Academic journal article The Reserve Bank of New Zealand Bulletin

Monetary Policy Strategy in New Zealand

Academic journal article The Reserve Bank of New Zealand Bulletin

Monetary Policy Strategy in New Zealand

Article excerpt

1 Introduction

Monetary policy is a crucial part of New Zealand's macroeconomic framework. Sound monetary policy can make a significant contribution to the wellbeing of New Zealanders by maintaining price stability and dampening cycles in output and employment. But achieving these outcomes is not straightforward. Economic conditions are constantly evolving, and monetary policy decision makers must make complex choices in a timely and consistent manner. These decisions involve trade-offs between multiple objectives. Furthermore, such decisions must be made under uncertainty about the state and structure of the economy and the transmission of policy. A clear and effective strategy can help decision makers to connect appropriate policy actions to the state of the economy. In turn, providing a clear strategy promotes effective communication to the public, which increases the likelihood that the goals of monetary policy are achieved.

On 1 April 2019, amendments to the Reserve Bank of New Zealand Act 1989 (the Act) came into effect, establishing a formal Monetary Policy Committee (MPC) in New Zealand. (1) The MPC has ownership over monetary policy strategy, which encompasses how the MPC plans to meet the objectives of monetary policy under different economic circumstances. The amendments also saw the addition of an employment objective to the Reserve Bank's long-standing price stability objective. Given these changes to the monetary policy framework, it is timely to take stock of how the Bank thinks about monetary policy strategy.

The analysis in this Bulletin has fed into the briefing materials prepared for the new MPC, in particular 'Chapter 7: Monetary policy strategy' in the Monetary Policy Handbook (RBNZ, 2019b). Chapter 7 of the handbook provides a framework for considering the components of effective strategy and discusses the Reserve Bank's strategy in terms of that framework. The framework is based on the literature on strategy and monetary policy, the Bank's experience of setting monetary policy, and the approach of other central banks, which are explored in more depth in this Bulletin.

Section 2 of this article sets out the components of an effective strategy. Sections 3 to 5 explore these components in detail in the context of monetary policy. Section 3 explains the objectives of monetary policy. Section 4 discusses how monetary policy strategy in New Zealand is conducted under different economic circumstances to achieve the policy objectives laid out in section 3. Section 5 describes how a monetary policy strategy is implemented in practice, in terms of judging the appropriate stance of monetary policy and deciding on tactical options for achieving that stance. It also illustrates how the Reserve Bank has implemented its strategy in practice using historical examples. Section 6 concludes.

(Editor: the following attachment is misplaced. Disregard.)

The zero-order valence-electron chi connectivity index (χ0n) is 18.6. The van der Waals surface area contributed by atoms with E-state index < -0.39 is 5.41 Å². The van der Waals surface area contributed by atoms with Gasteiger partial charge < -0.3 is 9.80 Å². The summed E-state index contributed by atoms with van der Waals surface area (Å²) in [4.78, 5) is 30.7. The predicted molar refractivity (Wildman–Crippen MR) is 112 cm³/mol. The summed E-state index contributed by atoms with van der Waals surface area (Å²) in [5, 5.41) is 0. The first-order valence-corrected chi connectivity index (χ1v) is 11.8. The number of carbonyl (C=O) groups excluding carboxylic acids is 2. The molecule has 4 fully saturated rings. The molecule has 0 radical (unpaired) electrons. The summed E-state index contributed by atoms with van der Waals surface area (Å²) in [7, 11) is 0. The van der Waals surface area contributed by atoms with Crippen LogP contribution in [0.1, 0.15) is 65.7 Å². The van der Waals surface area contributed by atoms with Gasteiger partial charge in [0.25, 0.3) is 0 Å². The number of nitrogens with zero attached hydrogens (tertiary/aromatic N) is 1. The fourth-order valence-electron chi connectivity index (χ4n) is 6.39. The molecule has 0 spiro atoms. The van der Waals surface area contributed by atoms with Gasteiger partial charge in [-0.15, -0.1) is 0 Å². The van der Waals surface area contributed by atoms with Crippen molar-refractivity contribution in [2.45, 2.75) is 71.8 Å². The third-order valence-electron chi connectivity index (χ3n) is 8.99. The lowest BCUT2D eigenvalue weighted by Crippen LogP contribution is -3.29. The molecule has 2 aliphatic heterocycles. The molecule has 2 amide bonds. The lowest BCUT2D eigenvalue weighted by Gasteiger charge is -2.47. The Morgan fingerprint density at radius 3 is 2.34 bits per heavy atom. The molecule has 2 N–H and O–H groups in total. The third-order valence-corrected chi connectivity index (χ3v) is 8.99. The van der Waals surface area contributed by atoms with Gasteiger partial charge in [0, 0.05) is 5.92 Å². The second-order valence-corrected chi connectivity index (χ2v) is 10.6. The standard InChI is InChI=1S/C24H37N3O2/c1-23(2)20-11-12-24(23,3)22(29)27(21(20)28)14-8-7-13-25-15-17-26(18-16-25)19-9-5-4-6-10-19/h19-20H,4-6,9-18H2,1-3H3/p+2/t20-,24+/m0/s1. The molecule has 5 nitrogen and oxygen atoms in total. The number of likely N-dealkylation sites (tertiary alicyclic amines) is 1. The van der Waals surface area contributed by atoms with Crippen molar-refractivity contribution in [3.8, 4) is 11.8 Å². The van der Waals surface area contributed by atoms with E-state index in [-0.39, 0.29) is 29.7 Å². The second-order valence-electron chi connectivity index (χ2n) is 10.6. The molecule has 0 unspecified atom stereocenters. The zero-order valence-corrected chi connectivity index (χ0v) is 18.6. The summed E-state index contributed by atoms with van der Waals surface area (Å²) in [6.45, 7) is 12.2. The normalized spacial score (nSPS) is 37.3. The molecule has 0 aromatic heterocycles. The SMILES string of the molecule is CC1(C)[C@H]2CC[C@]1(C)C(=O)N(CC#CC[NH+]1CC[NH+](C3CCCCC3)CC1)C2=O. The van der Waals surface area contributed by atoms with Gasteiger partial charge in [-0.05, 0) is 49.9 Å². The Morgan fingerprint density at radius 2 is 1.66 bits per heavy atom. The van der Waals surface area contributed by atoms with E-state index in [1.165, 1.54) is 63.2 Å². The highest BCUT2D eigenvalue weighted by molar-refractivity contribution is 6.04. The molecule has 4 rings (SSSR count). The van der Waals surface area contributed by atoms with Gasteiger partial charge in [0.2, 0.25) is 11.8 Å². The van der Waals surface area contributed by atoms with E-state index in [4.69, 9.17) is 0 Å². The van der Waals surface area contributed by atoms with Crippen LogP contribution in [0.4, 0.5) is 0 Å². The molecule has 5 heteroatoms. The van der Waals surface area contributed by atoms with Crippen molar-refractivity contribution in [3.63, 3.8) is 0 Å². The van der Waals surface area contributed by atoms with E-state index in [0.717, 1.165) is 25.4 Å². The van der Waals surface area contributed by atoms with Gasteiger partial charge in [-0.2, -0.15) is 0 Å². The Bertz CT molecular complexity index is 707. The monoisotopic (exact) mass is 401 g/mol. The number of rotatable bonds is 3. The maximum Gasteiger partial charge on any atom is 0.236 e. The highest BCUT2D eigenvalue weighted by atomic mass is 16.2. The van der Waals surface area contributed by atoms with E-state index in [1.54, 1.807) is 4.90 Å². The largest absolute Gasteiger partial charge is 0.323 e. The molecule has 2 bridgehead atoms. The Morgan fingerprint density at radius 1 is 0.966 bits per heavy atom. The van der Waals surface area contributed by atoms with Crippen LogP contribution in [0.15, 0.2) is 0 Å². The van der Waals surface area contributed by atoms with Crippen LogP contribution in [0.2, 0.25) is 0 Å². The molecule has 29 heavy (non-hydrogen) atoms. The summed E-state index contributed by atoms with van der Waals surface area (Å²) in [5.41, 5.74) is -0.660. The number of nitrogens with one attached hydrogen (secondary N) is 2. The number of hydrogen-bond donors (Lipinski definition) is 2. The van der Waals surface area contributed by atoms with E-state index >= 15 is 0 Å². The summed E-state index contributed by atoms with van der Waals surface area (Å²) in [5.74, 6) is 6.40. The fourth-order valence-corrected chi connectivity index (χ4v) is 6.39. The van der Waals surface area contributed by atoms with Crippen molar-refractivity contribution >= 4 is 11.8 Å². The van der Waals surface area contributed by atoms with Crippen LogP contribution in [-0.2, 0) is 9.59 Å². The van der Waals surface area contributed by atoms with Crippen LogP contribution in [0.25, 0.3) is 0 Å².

2 Components of an effective strategy

The MPC is tasked with making monetary policy decisions to achieve a set of economic objectives. A critical part of making monetary policy decisions is deciding which strategy to follow.

The term 'strategy' is commonplace in economic theory. Mas-Colell, Whinston and Green (1995, p. 228) define a strategy to be "a complete contingent plan, or decision rule that specifies how a player [a decision maker] will act in every possible distinguishable circumstance". In dynamic macroeconomics, which concerns itself with decision making across time, these contingent plans are commonly called 'policy functions'. (2) In monetary economics, plans such as these are often referred to as 'reaction functions', since the decision maker chooses actions or policies in reaction to the economic environment and outlook that they confront. (3) Reaction functions can be described by 'policy rules', such as the eponymous rule of Taylor (1993), which describes how an interest rate should be set based on a limited set of macroeconomic variables. In practice, monetary policy strategies embody flexibility, since it can be difficult to anticipate all the circumstances that might be faced, and thus difficult to establish all the possible actions that might be taken. …

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